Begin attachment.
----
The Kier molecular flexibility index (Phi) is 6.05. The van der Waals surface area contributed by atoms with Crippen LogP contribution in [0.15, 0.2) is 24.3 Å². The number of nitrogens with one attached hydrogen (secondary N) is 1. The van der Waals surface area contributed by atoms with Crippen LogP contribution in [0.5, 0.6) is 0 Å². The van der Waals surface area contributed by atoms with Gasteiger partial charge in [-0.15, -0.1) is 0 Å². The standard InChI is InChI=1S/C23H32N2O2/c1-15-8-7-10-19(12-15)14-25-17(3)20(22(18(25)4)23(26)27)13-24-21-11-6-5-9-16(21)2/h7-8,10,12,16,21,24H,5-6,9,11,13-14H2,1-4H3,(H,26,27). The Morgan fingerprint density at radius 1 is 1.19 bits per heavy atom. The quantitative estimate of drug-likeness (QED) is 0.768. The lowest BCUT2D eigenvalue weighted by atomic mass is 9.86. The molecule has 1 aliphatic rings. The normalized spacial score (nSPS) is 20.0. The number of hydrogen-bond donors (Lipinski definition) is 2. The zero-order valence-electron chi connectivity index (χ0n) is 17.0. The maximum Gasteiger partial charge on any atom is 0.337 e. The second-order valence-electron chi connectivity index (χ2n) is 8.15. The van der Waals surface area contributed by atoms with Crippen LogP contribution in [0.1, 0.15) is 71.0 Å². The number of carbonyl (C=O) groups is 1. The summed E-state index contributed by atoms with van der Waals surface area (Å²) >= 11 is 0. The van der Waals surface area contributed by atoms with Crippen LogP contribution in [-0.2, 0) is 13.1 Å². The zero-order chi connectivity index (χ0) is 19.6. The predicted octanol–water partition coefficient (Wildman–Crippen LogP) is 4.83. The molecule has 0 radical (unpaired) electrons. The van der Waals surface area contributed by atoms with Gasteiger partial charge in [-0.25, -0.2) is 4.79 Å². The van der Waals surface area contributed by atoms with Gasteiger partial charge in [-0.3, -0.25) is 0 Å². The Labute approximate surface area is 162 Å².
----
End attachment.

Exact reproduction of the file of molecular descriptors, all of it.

The Kier molecular flexibility index (Phi) is 6.05. The van der Waals surface area contributed by atoms with Crippen LogP contribution in [0.15, 0.2) is 24.3 Å². The number of nitrogens with one attached hydrogen (secondary N) is 1. The van der Waals surface area contributed by atoms with Crippen LogP contribution in [0.5, 0.6) is 0 Å². The van der Waals surface area contributed by atoms with Gasteiger partial charge in [-0.15, -0.1) is 0 Å². The standard InChI is InChI=1S/C23H32N2O2/c1-15-8-7-10-19(12-15)14-25-17(3)20(22(18(25)4)23(26)27)13-24-21-11-6-5-9-16(21)2/h7-8,10,12,16,21,24H,5-6,9,11,13-14H2,1-4H3,(H,26,27). The Morgan fingerprint density at radius 1 is 1.19 bits per heavy atom. The quantitative estimate of drug-likeness (QED) is 0.768. The lowest BCUT2D eigenvalue weighted by atomic mass is 9.86. The molecule has 1 aliphatic rings. The normalized spacial score (nSPS) is 20.0. The number of hydrogen-bond donors (Lipinski definition) is 2. The zero-order valence-electron chi connectivity index (χ0n) is 17.0. The maximum Gasteiger partial charge on any atom is 0.337 e. The second-order valence-electron chi connectivity index (χ2n) is 8.15. The van der Waals surface area contributed by atoms with Crippen LogP contribution in [0.1, 0.15) is 71.0 Å². The number of carbonyl (C=O) groups is 1. The summed E-state index contributed by atoms with van der Waals surface area (Å²) >= 11 is 0. The van der Waals surface area contributed by atoms with Crippen LogP contribution in [-0.2, 0) is 13.1 Å². The zero-order chi connectivity index (χ0) is 19.6. The predicted octanol–water partition coefficient (Wildman–Crippen LogP) is 4.83. The molecule has 0 radical (unpaired) electrons. The van der Waals surface area contributed by atoms with Gasteiger partial charge in [-0.25, -0.2) is 4.79 Å². The van der Waals surface area contributed by atoms with Gasteiger partial charge in [-0.3, -0.25) is 0 Å². The Labute approximate surface area is 162 Å².